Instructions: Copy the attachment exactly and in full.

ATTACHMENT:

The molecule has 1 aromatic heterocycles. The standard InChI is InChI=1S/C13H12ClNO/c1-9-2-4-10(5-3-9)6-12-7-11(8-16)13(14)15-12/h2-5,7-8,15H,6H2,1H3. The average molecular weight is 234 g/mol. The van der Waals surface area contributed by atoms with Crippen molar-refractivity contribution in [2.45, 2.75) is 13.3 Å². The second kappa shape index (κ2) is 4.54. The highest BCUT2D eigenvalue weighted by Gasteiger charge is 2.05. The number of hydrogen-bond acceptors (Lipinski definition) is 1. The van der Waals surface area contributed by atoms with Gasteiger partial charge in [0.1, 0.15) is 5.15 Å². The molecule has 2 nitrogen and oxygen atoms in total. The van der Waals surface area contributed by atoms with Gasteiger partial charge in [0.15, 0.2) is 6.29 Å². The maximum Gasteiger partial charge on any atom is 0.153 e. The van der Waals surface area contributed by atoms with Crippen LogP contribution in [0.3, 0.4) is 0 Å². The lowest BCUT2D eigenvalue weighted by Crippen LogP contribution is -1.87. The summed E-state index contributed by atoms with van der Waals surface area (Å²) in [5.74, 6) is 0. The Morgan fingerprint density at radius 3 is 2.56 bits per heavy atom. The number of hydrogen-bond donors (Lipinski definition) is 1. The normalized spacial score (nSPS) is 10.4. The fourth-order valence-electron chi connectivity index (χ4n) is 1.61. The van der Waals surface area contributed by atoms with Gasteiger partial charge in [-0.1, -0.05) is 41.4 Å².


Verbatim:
The molecule has 1 aromatic heterocycles. The standard InChI is InChI=1S/C13H12ClNO/c1-9-2-4-10(5-3-9)6-12-7-11(8-16)13(14)15-12/h2-5,7-8,15H,6H2,1H3. The average molecular weight is 234 g/mol. The van der Waals surface area contributed by atoms with Crippen molar-refractivity contribution in [2.45, 2.75) is 13.3 Å². The second kappa shape index (κ2) is 4.54. The highest BCUT2D eigenvalue weighted by Gasteiger charge is 2.05. The number of hydrogen-bond acceptors (Lipinski definition) is 1. The van der Waals surface area contributed by atoms with Gasteiger partial charge in [0.1, 0.15) is 5.15 Å². The molecule has 2 nitrogen and oxygen atoms in total. The van der Waals surface area contributed by atoms with Gasteiger partial charge in [0.15, 0.2) is 6.29 Å². The maximum Gasteiger partial charge on any atom is 0.153 e. The van der Waals surface area contributed by atoms with Crippen LogP contribution in [0.3, 0.4) is 0 Å². The lowest BCUT2D eigenvalue weighted by Crippen LogP contribution is -1.87. The summed E-state index contributed by atoms with van der Waals surface area (Å²) in [5.74, 6) is 0. The Morgan fingerprint density at radius 3 is 2.56 bits per heavy atom. The number of hydrogen-bond donors (Lipinski definition) is 1. The normalized spacial score (nSPS) is 10.4. The fourth-order valence-electron chi connectivity index (χ4n) is 1.61. The van der Waals surface area contributed by atoms with Gasteiger partial charge in [-0.1, -0.05) is 41.4 Å².